The revered Rabbi Eizik of Homel, known affectionately as Reb Eizel, was once asked to arbitrate a dispute in Chernigov, a city in northern Ukraine. Wishing to avoid escalating the conflict, Reb Eizel requested a place on Chernigov’s outskirts, and he was offered accommodations near a post office.

Despite his efforts to maintain a low profile, word of Reb Eizel’s arrival traveled quickly, and the home where he was staying was soon crowded with eager chassidim, all waiting to hear chassidic teachings from the distinguished guest. Many of the guests brought food with them, and the table was soon piled high with fine delicacies.

As the assembled enjoyed the repast, they listened with rapt attention as Reb Eizel spoke. When Reb Eizel eventually finished his discourse, a group of scholarly chassidim left the room to review the rabbi’s words. The simple folk, however, remained seated, preferring to continue their meal.

Whether it was guilt stemming from his preference to remain seated or mere curiosity, the host turned to Reb Eizel to ask a question: “Didn’t we all hear and understand your words, and are we not all planning to review them later at home? Why then are these fellows so impatient to leave the room for a chance to review immediately? Can’t they wait?”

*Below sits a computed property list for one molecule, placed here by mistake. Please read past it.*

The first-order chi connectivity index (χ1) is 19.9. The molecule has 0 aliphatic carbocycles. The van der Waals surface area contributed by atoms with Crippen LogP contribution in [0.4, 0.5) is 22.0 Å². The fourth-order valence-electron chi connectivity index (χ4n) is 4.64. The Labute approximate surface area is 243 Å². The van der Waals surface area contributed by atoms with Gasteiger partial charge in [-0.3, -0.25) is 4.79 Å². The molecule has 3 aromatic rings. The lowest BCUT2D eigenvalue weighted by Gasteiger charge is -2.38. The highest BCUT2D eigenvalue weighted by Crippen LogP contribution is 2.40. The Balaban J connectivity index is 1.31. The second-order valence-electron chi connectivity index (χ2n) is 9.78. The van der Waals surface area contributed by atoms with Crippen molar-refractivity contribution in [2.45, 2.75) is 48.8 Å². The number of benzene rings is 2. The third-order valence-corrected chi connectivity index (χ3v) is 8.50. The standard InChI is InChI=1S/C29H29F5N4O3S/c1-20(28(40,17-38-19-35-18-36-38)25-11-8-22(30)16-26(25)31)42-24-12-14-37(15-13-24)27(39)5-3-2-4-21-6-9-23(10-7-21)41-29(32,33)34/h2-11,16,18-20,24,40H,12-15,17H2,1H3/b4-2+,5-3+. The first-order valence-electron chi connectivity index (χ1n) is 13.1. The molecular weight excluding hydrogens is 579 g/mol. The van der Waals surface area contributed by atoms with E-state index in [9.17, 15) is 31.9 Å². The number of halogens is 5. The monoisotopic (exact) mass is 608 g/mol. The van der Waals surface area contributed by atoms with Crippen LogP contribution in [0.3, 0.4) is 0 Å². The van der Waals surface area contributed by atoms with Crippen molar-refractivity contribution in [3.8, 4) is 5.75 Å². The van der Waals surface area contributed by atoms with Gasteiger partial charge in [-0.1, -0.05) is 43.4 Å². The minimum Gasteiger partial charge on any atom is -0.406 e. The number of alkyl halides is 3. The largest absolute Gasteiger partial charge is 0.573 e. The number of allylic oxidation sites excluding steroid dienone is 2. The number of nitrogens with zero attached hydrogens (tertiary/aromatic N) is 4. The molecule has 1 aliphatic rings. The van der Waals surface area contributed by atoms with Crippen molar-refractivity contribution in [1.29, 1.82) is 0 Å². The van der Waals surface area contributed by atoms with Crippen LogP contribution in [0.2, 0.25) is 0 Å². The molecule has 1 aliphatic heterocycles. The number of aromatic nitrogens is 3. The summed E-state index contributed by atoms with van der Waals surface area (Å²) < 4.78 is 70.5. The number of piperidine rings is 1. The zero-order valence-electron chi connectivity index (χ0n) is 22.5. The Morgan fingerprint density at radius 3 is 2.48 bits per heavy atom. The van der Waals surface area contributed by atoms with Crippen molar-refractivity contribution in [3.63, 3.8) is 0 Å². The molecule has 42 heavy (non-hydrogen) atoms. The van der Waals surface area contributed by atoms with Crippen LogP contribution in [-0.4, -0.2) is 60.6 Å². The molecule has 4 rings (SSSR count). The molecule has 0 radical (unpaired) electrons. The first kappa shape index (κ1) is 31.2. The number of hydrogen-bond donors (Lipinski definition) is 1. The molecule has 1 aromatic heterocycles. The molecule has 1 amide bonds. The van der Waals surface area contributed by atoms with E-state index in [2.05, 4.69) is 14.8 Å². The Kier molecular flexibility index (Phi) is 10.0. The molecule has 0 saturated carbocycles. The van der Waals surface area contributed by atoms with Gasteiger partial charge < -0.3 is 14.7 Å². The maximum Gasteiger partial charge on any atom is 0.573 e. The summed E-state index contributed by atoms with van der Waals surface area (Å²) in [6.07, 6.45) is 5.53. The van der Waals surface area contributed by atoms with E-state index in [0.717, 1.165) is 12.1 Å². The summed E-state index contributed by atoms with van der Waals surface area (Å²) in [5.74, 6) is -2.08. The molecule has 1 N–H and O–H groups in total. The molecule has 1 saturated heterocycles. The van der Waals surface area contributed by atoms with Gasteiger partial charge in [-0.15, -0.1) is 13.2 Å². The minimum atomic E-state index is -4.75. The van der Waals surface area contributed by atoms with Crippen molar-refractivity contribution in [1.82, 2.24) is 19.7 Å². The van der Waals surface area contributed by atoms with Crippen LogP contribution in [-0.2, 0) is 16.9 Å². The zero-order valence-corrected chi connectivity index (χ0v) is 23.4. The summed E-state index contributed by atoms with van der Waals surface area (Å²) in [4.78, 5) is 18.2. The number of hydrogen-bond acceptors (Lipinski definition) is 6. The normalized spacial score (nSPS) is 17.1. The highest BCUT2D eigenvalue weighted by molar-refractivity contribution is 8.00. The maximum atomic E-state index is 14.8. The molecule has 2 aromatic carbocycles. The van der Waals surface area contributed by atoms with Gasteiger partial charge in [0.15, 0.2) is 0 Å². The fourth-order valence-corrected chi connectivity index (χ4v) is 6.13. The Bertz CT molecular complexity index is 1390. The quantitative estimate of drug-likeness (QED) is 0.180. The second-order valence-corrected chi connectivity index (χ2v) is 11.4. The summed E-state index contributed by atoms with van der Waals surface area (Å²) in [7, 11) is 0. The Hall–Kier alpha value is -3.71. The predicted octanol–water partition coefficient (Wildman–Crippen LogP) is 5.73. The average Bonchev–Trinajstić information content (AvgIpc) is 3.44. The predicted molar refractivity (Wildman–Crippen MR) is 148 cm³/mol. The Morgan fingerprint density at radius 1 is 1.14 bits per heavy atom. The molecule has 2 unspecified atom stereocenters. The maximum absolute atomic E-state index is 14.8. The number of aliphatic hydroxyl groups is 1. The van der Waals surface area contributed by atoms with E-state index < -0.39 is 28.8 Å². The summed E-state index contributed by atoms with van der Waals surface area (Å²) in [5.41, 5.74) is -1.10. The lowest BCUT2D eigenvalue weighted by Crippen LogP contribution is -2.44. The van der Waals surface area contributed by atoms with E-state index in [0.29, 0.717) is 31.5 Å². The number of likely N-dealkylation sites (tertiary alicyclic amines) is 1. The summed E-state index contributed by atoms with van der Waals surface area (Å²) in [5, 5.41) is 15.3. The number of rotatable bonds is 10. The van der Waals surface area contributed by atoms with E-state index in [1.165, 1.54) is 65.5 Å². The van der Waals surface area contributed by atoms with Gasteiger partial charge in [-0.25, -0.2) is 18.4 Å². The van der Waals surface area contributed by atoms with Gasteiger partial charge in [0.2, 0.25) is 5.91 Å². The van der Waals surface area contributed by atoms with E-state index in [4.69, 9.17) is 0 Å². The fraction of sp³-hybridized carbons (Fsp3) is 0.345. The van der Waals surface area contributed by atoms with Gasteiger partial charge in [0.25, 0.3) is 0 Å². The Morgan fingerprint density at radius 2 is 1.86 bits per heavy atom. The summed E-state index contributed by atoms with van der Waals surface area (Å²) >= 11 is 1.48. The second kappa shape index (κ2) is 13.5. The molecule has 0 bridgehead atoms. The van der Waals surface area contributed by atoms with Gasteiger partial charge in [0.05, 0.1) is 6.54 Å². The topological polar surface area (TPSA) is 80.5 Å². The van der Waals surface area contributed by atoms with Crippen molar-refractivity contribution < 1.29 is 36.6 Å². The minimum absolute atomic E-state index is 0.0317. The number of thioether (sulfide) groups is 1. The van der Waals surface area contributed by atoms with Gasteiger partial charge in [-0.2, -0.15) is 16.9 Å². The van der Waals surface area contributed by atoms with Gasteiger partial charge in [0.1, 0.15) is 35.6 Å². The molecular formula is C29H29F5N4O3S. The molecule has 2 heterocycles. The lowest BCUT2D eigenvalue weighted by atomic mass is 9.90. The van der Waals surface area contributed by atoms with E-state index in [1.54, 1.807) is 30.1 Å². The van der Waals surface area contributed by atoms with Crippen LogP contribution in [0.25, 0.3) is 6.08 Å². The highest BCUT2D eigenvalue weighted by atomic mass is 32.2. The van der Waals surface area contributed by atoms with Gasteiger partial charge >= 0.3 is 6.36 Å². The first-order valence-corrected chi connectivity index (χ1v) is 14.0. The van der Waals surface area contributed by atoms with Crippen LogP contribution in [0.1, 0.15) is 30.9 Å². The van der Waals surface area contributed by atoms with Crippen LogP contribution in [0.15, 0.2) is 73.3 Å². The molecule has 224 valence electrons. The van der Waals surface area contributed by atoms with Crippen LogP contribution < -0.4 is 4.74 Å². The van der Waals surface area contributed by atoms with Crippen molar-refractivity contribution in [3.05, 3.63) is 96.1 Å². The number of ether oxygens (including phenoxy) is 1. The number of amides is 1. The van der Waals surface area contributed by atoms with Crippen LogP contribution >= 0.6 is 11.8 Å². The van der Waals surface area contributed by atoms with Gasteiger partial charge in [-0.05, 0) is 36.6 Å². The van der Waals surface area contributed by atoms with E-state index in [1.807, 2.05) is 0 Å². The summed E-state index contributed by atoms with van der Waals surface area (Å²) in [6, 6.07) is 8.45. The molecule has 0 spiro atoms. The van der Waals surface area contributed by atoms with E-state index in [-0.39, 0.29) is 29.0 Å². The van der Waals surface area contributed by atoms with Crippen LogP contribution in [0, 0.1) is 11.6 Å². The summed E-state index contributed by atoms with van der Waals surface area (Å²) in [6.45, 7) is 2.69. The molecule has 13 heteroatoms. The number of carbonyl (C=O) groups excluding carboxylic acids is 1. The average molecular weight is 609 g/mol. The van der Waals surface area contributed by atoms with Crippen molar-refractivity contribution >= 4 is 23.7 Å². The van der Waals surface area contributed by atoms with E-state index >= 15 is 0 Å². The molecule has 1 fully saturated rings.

Reb Eizel listened but didn’t respond right away.

Some time later, a loud squeal of train brakes could be heard. One of the men there, the local postman, ran out to unload the mail from the train.

Reb Eizel immediately called to the host.

“See?” said the venerable rabbi. “We all heard the train. Some of us might even have turned our heads to see what had caused the noise. Yet, we remained indifferent. Only that man ran outside, because greeting the train is his concern and livelihood. So too with the men who left earlier. Studying and absorbing chassidic teachings is their life and primary concern. They therefore rushed out to attend to it before all else.”

Shemuot Vesippurim Vol. 2, page 173.